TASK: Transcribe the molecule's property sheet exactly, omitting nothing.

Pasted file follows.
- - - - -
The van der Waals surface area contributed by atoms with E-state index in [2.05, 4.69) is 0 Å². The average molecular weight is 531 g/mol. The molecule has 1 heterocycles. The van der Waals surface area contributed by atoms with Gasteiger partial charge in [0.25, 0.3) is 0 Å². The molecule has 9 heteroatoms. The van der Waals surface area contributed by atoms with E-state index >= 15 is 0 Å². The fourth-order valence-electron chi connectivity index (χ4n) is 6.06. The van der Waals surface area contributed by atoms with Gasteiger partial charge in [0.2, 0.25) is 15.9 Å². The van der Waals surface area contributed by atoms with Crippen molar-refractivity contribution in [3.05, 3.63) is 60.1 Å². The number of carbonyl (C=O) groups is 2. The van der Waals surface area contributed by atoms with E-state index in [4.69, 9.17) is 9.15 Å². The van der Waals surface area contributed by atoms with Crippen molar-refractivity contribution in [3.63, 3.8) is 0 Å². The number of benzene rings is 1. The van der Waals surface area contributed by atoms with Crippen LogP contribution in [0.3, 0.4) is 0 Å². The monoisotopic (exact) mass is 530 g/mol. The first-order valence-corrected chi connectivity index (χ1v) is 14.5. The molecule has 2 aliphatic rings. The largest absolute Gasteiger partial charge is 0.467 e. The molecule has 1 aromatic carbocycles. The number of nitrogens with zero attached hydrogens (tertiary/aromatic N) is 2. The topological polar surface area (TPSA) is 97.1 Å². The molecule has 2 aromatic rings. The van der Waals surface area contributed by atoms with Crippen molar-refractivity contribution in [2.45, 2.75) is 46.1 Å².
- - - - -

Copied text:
The van der Waals surface area contributed by atoms with E-state index in [2.05, 4.69) is 0 Å². The average molecular weight is 531 g/mol. The molecule has 1 heterocycles. The van der Waals surface area contributed by atoms with Gasteiger partial charge in [0.25, 0.3) is 0 Å². The molecule has 9 heteroatoms. The van der Waals surface area contributed by atoms with E-state index >= 15 is 0 Å². The fourth-order valence-electron chi connectivity index (χ4n) is 6.06. The van der Waals surface area contributed by atoms with Gasteiger partial charge in [0.2, 0.25) is 15.9 Å². The van der Waals surface area contributed by atoms with Crippen molar-refractivity contribution in [3.05, 3.63) is 60.1 Å². The number of carbonyl (C=O) groups is 2. The van der Waals surface area contributed by atoms with E-state index in [4.69, 9.17) is 9.15 Å². The van der Waals surface area contributed by atoms with Crippen molar-refractivity contribution in [3.63, 3.8) is 0 Å². The number of benzene rings is 1. The van der Waals surface area contributed by atoms with Crippen LogP contribution in [0.3, 0.4) is 0 Å². The monoisotopic (exact) mass is 530 g/mol. The first-order valence-corrected chi connectivity index (χ1v) is 14.5. The molecule has 2 aliphatic rings. The largest absolute Gasteiger partial charge is 0.467 e. The molecule has 1 aromatic carbocycles. The number of nitrogens with zero attached hydrogens (tertiary/aromatic N) is 2. The topological polar surface area (TPSA) is 97.1 Å². The molecule has 2 aromatic rings. The van der Waals surface area contributed by atoms with Crippen molar-refractivity contribution in [2.45, 2.75) is 46.1 Å².